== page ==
jaxws:endpoint of CXF to fire up a JAX-WS service

The previous example of running a JAX-WS Web Service with Apache CXF 2.3.3 (as I described in the previous blog entry Learning Apache CXF with Eclipse and soapUI plugin) reminded me about CXF support for Spring Framework.

Run the following class:

package pl.jaceklaskowski.cxf;

import javax.jws.WebService;

import org.springframework.context.support.ClassPathXmlApplicationContext;

public class JaxWsServerFactoryBeanTest {

    public static void main(String[] args) {
        new ClassPathXmlApplicationContext(new String[] { "beans.xml" });
    }

    @WebService
    public static class MyService {
        public int add(int x, int y) {
            return x + y;
        }
    }
}

with the

beans.xml

in CLASSPATH:

<beans xmlns="http://www.springframework.org/schema/beans" xmlns:xsi="http://www.w3.org/2001/XMLSchema-instance"
  xmlns:jaxws="http://cxf.apache.org/jaxws"
  xsi:schemaLocation="
http://www.springframework.org/schema/beans http://www.springframework.org/schema/beans/spring-beans.xsd
http://cxf.apache.org/jaxws http://cxf.apache.org/schemas/jaxws.xsd">

  <jaxws:endpoint id="myservice"
    implementor="pl.jaceklaskowski.cxf.JaxWsServerFactoryBeanTest$MyService"
    address="http://localhost:9000/test"
    serviceName="s:MyServiceService"
    xmlns:s="http://cxf.jaceklaskowski.pl/"/>

</beans>

and this and the previous example will yield the same outcome.

More about jaxws:endpoint and relatives in the CXF documentation – JAX-WS Configuration.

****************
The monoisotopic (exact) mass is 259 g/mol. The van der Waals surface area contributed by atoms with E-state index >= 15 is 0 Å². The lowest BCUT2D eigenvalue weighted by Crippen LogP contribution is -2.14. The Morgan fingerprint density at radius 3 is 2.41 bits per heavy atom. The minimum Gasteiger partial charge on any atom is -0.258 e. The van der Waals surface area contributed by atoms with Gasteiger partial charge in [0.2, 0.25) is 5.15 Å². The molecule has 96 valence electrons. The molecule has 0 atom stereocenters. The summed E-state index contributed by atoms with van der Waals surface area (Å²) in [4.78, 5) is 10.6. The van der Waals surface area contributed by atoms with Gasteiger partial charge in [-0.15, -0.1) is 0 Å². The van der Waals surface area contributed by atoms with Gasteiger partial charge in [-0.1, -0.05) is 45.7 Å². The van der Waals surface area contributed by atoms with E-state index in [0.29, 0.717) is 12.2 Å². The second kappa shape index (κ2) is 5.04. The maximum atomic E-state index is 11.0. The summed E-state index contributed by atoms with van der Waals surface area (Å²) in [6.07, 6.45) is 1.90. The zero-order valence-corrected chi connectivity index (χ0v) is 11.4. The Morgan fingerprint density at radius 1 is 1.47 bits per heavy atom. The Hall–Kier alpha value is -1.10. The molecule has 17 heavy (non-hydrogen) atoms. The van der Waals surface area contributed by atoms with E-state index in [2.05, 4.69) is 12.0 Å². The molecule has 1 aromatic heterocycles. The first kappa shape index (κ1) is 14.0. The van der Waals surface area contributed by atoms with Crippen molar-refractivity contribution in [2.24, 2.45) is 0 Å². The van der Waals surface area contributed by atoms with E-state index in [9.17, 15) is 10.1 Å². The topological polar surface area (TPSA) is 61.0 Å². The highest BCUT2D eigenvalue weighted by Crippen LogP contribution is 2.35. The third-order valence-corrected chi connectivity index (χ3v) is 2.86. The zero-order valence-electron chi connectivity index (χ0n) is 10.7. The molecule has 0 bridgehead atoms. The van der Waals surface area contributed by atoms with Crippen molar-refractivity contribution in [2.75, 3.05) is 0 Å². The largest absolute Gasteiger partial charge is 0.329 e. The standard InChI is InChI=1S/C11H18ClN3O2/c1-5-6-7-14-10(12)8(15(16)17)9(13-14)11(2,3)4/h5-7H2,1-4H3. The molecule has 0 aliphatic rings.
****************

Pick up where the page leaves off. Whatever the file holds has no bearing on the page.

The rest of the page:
On a aside, what troubles me is that I don’t really know what I’d need it for. Any guidance and use cases would be welcome.

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This entry was posted in Frameworks.

5 Responses to jaxws:endpoint of CXF to fire up a JAX-WS service

  1. Jacek, I’m not sure if thats what you’re asking for: an endpoint can be configured either in XML (as you did in this example) or with JAX-WS API (as you did in your previous post). I believe both methods are equivalent.

    • Jacek Laskowski says:

      My question was about the pros and cons of doing it. Why would I need to use jaxws:endpoint in beans.xml? What does it buy me? I think I’ll have to post the question to the CXF users mailing list. I’ll get it posted once received.

  2. Maciek says:

    Well, it all comes to the question: are you using spring in your application?

    If yes, then configuring cxf via spring makes perfect sense:
    1. you can wire dependencies (e.g. inject DAO/Service/whatever in your ws implementation)
    2. you can use spring configuration mechanisms and not hardcode ws url
    3. for ws clients you can use them (and inject) as any other spring bean
    4. probably some more reasons I can’t think of on saturday morning ;)

    If no, then I guess there is no real reason to start using spring just to configure cxf :)

    • Jacek Laskowski says:

      Let me rephrase the question since I learnt a little bit in the meantime – is there a reason to use CXF’s jaxws:endpoint over Spring Web Services’s remoting? The overwhelming number of options is slowly but continuously killing me.

      • Maciek says:

        That’s really a different question: Spring-WS vs. CXF.
        The main difference between them is that Spring-WS is NOT JAX-WS implementation. It is kind of more flexible – you don’t need to use JAXB, you can use custom dispatching of WS operations and so on. It also supports fewer WS-* specs than CXF.
        I think that for common use CXF is easier to start with, however Spring-WS flexibility is sometimes pretty useful.

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